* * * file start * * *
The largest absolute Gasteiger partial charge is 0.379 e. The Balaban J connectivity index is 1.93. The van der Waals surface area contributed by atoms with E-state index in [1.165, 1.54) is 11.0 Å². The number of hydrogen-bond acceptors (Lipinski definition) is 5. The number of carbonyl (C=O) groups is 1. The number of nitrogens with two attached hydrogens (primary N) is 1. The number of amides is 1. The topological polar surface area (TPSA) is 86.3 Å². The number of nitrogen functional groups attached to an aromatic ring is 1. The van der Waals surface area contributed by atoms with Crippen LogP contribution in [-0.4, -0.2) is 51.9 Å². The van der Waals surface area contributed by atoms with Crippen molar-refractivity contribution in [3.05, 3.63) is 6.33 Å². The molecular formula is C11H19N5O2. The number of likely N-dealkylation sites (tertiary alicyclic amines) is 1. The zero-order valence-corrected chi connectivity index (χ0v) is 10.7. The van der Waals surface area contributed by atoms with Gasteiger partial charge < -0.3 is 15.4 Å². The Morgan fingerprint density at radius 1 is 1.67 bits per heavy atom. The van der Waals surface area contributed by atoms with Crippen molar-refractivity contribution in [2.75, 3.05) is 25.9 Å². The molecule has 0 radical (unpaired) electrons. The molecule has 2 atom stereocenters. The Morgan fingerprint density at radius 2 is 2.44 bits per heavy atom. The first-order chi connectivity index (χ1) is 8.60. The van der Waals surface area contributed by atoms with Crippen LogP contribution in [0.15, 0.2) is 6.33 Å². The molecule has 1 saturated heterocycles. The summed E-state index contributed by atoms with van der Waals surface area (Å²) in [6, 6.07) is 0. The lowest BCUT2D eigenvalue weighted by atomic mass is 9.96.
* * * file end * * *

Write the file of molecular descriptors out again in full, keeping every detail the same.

The largest absolute Gasteiger partial charge is 0.379 e. The Balaban J connectivity index is 1.93. The van der Waals surface area contributed by atoms with E-state index in [1.165, 1.54) is 11.0 Å². The number of hydrogen-bond acceptors (Lipinski definition) is 5. The number of carbonyl (C=O) groups is 1. The number of nitrogens with two attached hydrogens (primary N) is 1. The number of amides is 1. The topological polar surface area (TPSA) is 86.3 Å². The number of nitrogen functional groups attached to an aromatic ring is 1. The van der Waals surface area contributed by atoms with Crippen LogP contribution in [-0.4, -0.2) is 51.9 Å². The van der Waals surface area contributed by atoms with Crippen molar-refractivity contribution in [3.05, 3.63) is 6.33 Å². The molecular formula is C11H19N5O2. The number of likely N-dealkylation sites (tertiary alicyclic amines) is 1. The zero-order valence-corrected chi connectivity index (χ0v) is 10.7. The van der Waals surface area contributed by atoms with Gasteiger partial charge < -0.3 is 15.4 Å². The Morgan fingerprint density at radius 1 is 1.67 bits per heavy atom. The van der Waals surface area contributed by atoms with Crippen molar-refractivity contribution in [2.75, 3.05) is 25.9 Å². The molecule has 0 radical (unpaired) electrons. The molecule has 2 atom stereocenters. The Morgan fingerprint density at radius 2 is 2.44 bits per heavy atom. The first-order chi connectivity index (χ1) is 8.60. The van der Waals surface area contributed by atoms with Crippen LogP contribution in [0.15, 0.2) is 6.33 Å². The molecule has 1 saturated heterocycles. The summed E-state index contributed by atoms with van der Waals surface area (Å²) in [6, 6.07) is 0. The lowest BCUT2D eigenvalue weighted by atomic mass is 9.96.